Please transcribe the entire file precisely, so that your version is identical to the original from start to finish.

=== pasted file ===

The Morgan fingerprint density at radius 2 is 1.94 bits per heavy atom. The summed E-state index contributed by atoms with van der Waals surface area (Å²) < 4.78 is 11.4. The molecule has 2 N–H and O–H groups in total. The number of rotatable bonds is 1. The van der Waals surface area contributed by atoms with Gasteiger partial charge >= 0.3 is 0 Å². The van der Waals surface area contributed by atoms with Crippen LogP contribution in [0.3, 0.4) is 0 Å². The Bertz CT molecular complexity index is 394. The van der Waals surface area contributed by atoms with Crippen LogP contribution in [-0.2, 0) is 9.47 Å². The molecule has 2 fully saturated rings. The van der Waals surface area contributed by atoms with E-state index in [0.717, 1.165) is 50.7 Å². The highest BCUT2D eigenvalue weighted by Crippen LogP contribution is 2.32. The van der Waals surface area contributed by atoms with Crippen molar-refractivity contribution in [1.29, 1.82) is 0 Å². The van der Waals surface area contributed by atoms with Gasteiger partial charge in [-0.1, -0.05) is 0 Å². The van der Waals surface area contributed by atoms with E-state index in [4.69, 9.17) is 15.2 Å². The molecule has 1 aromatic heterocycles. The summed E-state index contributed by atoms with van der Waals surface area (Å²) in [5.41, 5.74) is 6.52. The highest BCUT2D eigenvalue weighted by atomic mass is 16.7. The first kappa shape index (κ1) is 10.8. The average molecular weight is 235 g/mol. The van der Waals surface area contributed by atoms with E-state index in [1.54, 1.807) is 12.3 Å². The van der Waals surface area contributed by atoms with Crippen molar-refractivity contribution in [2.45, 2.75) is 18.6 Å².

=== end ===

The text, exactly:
The Morgan fingerprint density at radius 2 is 1.94 bits per heavy atom. The summed E-state index contributed by atoms with van der Waals surface area (Å²) < 4.78 is 11.4. The molecule has 2 N–H and O–H groups in total. The number of rotatable bonds is 1. The van der Waals surface area contributed by atoms with Gasteiger partial charge >= 0.3 is 0 Å². The van der Waals surface area contributed by atoms with Crippen LogP contribution in [0.3, 0.4) is 0 Å². The Bertz CT molecular complexity index is 394. The van der Waals surface area contributed by atoms with Crippen LogP contribution in [-0.2, 0) is 9.47 Å². The molecule has 2 fully saturated rings. The van der Waals surface area contributed by atoms with E-state index in [0.717, 1.165) is 50.7 Å². The highest BCUT2D eigenvalue weighted by Crippen LogP contribution is 2.32. The van der Waals surface area contributed by atoms with Crippen molar-refractivity contribution in [1.29, 1.82) is 0 Å². The van der Waals surface area contributed by atoms with Gasteiger partial charge in [-0.1, -0.05) is 0 Å². The van der Waals surface area contributed by atoms with E-state index in [4.69, 9.17) is 15.2 Å². The molecule has 1 aromatic heterocycles. The summed E-state index contributed by atoms with van der Waals surface area (Å²) in [5.41, 5.74) is 6.52. The highest BCUT2D eigenvalue weighted by atomic mass is 16.7. The first kappa shape index (κ1) is 10.8. The average molecular weight is 235 g/mol. The van der Waals surface area contributed by atoms with E-state index in [1.54, 1.807) is 12.3 Å². The van der Waals surface area contributed by atoms with Crippen molar-refractivity contribution in [2.45, 2.75) is 18.6 Å².